For businesses, finding the most effective means to attract and retain high-performing employees has always been a challenging process. Then, COVID-19 reared its ugly head, changing the game entirely.
The pandemic made a monumental impact on the labor force. Employee attitudes toward work have changed dramatically, and the Great Resignation has been going on for over a year.
Workers expect more from their employers and jobs and are not afraid to change jobs and even careers to find a position in which they feel satisfied, motivated, and fulfilled.
- About 23% of workers are looking for a new position with a different employer in 2022. When considering only remote-based workers, that number increases to 24%.
The effects have been particularly strong among Millennials and Generation Z workers, as well as those employed in industries adopting permanently remote (or at least hybrid) workplaces.
Considering that Millennials have surpassed Baby Boomers as the largest generation in the workforce, it’s no wonder that it has become hard to fill open positions and retain employees.
Performance incentives have long been used to attract and retain quality workers. However, these time-honored employee incentives, such as cash bonuses, don’t work as well anymore.
The Power of Experiential Rewards to Satisfy and Motivate
As employers explore new avenues for incentives, experiential awards are becoming increasingly influential as a tool for employee satisfaction and motivation.
Case in point: The Incentive Research Foundation (IRF) found in a 2020 study that when asked what type of annual performance rewards they preferred, employees ranked cash bonuses as number one.
Yet, when the same employees were asked what annual performance rewards gave them the highest job satisfaction and motivation to do their best work, cash bonuses didn’t rank even among the top five.
The reward types they considered the most satisfying and motivating were company-paid experiential rewards, including incentive travel, event tickets, outings for their family, extra paid PTO, and other such incentives.
The difference in impact on employee morale is significant. For example, cash bonuses and merchandise gifts have a substantial short-term impact, but a year later, many employees can’t remember what they received or spent the money on.
Travel incentives, on the other hand, , can create lasting memories for the employee that deepens company loyalty and could lead to a much higher return on the company’s investment.
No matter how wonderful the destination, group plans aren’t going to work for everyone.
Although the Rolling Stones remind us that “you can’t always get what you want,” when it comes to travel incentives, you want the people you reward to get what they want – as well as what they need.
For maximum impact, travel incentives should be customized to the recipient’s individual needs, interests, and preferences. That way, every dollar the employer spends delivers the maximum performance incentive possible.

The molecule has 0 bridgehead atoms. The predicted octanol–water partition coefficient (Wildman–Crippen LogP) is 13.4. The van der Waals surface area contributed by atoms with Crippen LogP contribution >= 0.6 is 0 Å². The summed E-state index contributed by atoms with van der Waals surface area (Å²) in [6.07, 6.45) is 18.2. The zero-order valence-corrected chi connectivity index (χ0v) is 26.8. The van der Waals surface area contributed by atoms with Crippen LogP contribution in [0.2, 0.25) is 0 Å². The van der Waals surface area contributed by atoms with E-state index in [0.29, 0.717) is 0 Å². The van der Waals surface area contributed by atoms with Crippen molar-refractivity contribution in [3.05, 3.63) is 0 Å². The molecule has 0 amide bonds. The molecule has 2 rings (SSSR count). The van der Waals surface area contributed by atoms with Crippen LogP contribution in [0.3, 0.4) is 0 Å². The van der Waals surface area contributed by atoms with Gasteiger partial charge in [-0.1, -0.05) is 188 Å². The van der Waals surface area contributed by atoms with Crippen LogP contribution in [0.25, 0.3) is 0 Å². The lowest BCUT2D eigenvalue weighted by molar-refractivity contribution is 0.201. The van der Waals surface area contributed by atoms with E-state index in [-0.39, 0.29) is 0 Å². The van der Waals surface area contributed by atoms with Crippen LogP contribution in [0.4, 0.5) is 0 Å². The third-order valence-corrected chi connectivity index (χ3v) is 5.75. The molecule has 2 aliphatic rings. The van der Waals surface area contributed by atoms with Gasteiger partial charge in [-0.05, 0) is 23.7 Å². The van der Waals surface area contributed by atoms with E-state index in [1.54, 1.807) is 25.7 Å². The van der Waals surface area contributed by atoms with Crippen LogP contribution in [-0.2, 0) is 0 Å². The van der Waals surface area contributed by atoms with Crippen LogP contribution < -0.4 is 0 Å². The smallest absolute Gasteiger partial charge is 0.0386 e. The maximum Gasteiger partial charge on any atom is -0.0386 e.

For example, while an all-expenses-paid trip to Super Bowl LVII in Phoenix would be a big thrill for many, there are likely some who would rather spend a February trip to Arizona touring the natural monuments outside Sedona.
Consider it another way: you wouldn’t necessarily sponsor a group incentive that includes a long weekend in New York City with 5-star accommodations and dinner reservations at the hottest Michelin-starred restaurant.
But for the “ultimate foodie” on your sales team, such a trip may well rank as a top entry on their personal bucket list – something that would motivate them to do their best work for months and years to come.
Just as not all destinations work for everyone, neither do all dates.
No matter how carefully the dates are chosen for group incentive travel, the dates may not always be optimal for everyone who qualifies.
Many people like to get away in January, for example, because it’s so cold and snowy, or August because it’s so hot and humid.
However, employees who are also parents may be hampered by school schedules in those months.
As one can see, just about anyone can have some personal business that impacts the dates they would choose for the fantastic experience their employer has provided.
Social Media “Bragging Rights”
Among people who access the internet on their smartphones, 85% are active on social media networks. The average social media user engages with half a dozen social platforms regularly.
When employees have a great time on vacation, they aren’t going to just tell their family and friends. They’re also going to tell their entire social networks about it.
People like to share their successes and positive experiences on social media. That means they are going to be talking about their travel, sharing their adventures, and answering questions about how they came to win this award or take this fantastic trip.
In addition to providing employee bragging rights, that’s good publicity for the employer. After all, employees who have earned an incentive reward are, by definition, the type of people the company wants more of on their team. More often than not, their social networks are filled with like-minded individuals.
Harness the Power of Individual Incentive Travel
Few employee performance rewards create more job satisfaction and performance motivation on a long-term basis than individual incentive travel.Xceleration’s Luxury Concierge Travel division creates customized incentive travel packages that allow employees to get what they want and need. We also arrange corporate group travel for those work events in memorable locations. Contact us today for more information!